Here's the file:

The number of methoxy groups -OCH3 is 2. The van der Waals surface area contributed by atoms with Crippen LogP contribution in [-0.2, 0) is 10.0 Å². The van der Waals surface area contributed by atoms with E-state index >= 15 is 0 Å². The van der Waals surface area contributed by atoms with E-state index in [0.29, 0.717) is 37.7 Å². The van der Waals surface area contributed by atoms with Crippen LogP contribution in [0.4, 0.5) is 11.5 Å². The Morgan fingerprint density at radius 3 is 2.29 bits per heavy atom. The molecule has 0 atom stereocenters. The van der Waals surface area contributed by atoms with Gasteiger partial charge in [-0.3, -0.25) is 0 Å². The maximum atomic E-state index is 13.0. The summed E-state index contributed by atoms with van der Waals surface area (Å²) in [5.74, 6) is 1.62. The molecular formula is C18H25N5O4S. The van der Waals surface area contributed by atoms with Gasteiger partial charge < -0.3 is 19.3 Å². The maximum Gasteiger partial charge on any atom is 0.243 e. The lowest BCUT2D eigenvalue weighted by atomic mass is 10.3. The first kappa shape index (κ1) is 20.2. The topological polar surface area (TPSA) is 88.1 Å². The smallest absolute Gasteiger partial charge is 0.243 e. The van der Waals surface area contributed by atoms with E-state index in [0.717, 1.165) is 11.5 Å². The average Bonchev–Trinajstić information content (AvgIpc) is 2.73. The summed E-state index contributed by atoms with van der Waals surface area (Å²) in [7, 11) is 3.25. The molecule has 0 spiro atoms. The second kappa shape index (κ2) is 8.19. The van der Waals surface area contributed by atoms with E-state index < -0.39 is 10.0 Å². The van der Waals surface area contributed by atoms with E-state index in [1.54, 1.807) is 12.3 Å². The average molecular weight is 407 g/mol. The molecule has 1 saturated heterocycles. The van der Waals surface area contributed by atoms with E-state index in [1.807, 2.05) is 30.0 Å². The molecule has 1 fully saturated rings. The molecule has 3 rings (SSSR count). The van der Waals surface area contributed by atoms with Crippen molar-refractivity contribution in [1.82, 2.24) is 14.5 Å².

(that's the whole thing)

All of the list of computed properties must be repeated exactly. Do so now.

The number of methoxy groups -OCH3 is 2. The van der Waals surface area contributed by atoms with Crippen LogP contribution in [-0.2, 0) is 10.0 Å². The van der Waals surface area contributed by atoms with E-state index >= 15 is 0 Å². The van der Waals surface area contributed by atoms with E-state index in [0.29, 0.717) is 37.7 Å². The van der Waals surface area contributed by atoms with Crippen LogP contribution in [0.4, 0.5) is 11.5 Å². The Morgan fingerprint density at radius 3 is 2.29 bits per heavy atom. The molecule has 0 atom stereocenters. The van der Waals surface area contributed by atoms with Gasteiger partial charge in [-0.3, -0.25) is 0 Å². The maximum atomic E-state index is 13.0. The summed E-state index contributed by atoms with van der Waals surface area (Å²) in [5.74, 6) is 1.62. The molecular formula is C18H25N5O4S. The van der Waals surface area contributed by atoms with Gasteiger partial charge < -0.3 is 19.3 Å². The maximum Gasteiger partial charge on any atom is 0.243 e. The lowest BCUT2D eigenvalue weighted by atomic mass is 10.3. The first kappa shape index (κ1) is 20.2. The topological polar surface area (TPSA) is 88.1 Å². The smallest absolute Gasteiger partial charge is 0.243 e. The van der Waals surface area contributed by atoms with E-state index in [0.717, 1.165) is 11.5 Å². The average Bonchev–Trinajstić information content (AvgIpc) is 2.73. The summed E-state index contributed by atoms with van der Waals surface area (Å²) in [7, 11) is 3.25. The molecule has 0 spiro atoms. The second kappa shape index (κ2) is 8.19. The van der Waals surface area contributed by atoms with E-state index < -0.39 is 10.0 Å². The van der Waals surface area contributed by atoms with E-state index in [1.54, 1.807) is 12.3 Å². The average molecular weight is 407 g/mol. The molecule has 1 saturated heterocycles. The van der Waals surface area contributed by atoms with E-state index in [1.807, 2.05) is 30.0 Å². The molecule has 1 fully saturated rings. The molecule has 3 rings (SSSR count). The van der Waals surface area contributed by atoms with Crippen molar-refractivity contribution in [1.82, 2.24) is 14.5 Å².